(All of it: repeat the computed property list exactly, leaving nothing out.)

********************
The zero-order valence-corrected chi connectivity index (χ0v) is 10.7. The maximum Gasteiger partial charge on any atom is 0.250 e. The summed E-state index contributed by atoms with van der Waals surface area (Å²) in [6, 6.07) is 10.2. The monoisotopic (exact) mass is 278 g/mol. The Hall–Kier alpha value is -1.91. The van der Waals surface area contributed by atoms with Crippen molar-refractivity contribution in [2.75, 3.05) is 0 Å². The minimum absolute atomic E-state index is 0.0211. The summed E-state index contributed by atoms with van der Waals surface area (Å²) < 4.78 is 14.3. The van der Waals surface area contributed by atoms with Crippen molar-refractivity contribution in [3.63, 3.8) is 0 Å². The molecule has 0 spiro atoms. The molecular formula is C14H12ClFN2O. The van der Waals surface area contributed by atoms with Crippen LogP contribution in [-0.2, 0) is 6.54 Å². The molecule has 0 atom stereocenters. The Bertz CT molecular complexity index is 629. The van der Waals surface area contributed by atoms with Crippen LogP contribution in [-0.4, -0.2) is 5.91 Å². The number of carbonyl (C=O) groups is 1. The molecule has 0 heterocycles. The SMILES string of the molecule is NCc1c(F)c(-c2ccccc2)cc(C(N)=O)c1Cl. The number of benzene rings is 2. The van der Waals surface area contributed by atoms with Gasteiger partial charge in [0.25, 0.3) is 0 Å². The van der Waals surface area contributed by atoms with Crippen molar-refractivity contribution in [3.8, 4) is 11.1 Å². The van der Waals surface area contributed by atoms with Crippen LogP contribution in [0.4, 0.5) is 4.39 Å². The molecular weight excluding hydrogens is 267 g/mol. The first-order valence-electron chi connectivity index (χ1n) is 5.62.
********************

The zero-order valence-corrected chi connectivity index (χ0v) is 10.7. The maximum Gasteiger partial charge on any atom is 0.250 e. The summed E-state index contributed by atoms with van der Waals surface area (Å²) in [6, 6.07) is 10.2. The monoisotopic (exact) mass is 278 g/mol. The Hall–Kier alpha value is -1.91. The van der Waals surface area contributed by atoms with Crippen molar-refractivity contribution in [2.75, 3.05) is 0 Å². The minimum absolute atomic E-state index is 0.0211. The summed E-state index contributed by atoms with van der Waals surface area (Å²) < 4.78 is 14.3. The van der Waals surface area contributed by atoms with Crippen molar-refractivity contribution in [3.63, 3.8) is 0 Å². The molecule has 0 spiro atoms. The molecular formula is C14H12ClFN2O. The van der Waals surface area contributed by atoms with Crippen LogP contribution in [-0.2, 0) is 6.54 Å². The molecule has 0 atom stereocenters. The Bertz CT molecular complexity index is 629. The van der Waals surface area contributed by atoms with Crippen LogP contribution in [-0.4, -0.2) is 5.91 Å². The number of carbonyl (C=O) groups is 1. The molecule has 0 heterocycles. The SMILES string of the molecule is NCc1c(F)c(-c2ccccc2)cc(C(N)=O)c1Cl. The number of benzene rings is 2. The van der Waals surface area contributed by atoms with Gasteiger partial charge in [0.25, 0.3) is 0 Å². The van der Waals surface area contributed by atoms with Crippen molar-refractivity contribution in [3.8, 4) is 11.1 Å². The van der Waals surface area contributed by atoms with Crippen LogP contribution in [0.4, 0.5) is 4.39 Å². The molecular weight excluding hydrogens is 267 g/mol. The first-order valence-electron chi connectivity index (χ1n) is 5.62.